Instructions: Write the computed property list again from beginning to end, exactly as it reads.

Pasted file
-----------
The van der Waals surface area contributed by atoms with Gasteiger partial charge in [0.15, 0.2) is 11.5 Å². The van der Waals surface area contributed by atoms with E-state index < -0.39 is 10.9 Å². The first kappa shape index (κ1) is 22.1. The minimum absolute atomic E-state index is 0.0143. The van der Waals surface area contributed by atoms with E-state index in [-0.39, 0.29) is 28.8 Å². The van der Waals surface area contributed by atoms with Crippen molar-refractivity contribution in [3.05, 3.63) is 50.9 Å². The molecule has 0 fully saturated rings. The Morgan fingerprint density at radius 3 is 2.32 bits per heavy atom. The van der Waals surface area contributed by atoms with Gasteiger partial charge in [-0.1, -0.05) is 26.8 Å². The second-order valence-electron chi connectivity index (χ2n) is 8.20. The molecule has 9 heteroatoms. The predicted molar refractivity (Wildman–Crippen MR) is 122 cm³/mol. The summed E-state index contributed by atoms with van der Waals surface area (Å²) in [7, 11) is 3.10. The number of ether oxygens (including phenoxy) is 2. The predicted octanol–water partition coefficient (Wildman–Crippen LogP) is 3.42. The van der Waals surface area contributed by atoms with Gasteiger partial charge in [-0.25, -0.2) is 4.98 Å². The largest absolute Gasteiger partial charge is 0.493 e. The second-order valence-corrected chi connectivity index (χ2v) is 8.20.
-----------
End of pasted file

The van der Waals surface area contributed by atoms with Gasteiger partial charge in [0.15, 0.2) is 11.5 Å². The van der Waals surface area contributed by atoms with E-state index < -0.39 is 10.9 Å². The first kappa shape index (κ1) is 22.1. The minimum absolute atomic E-state index is 0.0143. The van der Waals surface area contributed by atoms with E-state index in [-0.39, 0.29) is 28.8 Å². The van der Waals surface area contributed by atoms with Crippen molar-refractivity contribution in [3.05, 3.63) is 50.9 Å². The molecule has 0 fully saturated rings. The Morgan fingerprint density at radius 3 is 2.32 bits per heavy atom. The van der Waals surface area contributed by atoms with Gasteiger partial charge in [-0.1, -0.05) is 26.8 Å². The second-order valence-electron chi connectivity index (χ2n) is 8.20. The molecule has 9 heteroatoms. The predicted molar refractivity (Wildman–Crippen MR) is 122 cm³/mol. The summed E-state index contributed by atoms with van der Waals surface area (Å²) in [7, 11) is 3.10. The number of ether oxygens (including phenoxy) is 2. The predicted octanol–water partition coefficient (Wildman–Crippen LogP) is 3.42. The van der Waals surface area contributed by atoms with Gasteiger partial charge in [-0.25, -0.2) is 4.98 Å². The largest absolute Gasteiger partial charge is 0.493 e. The second-order valence-corrected chi connectivity index (χ2v) is 8.20.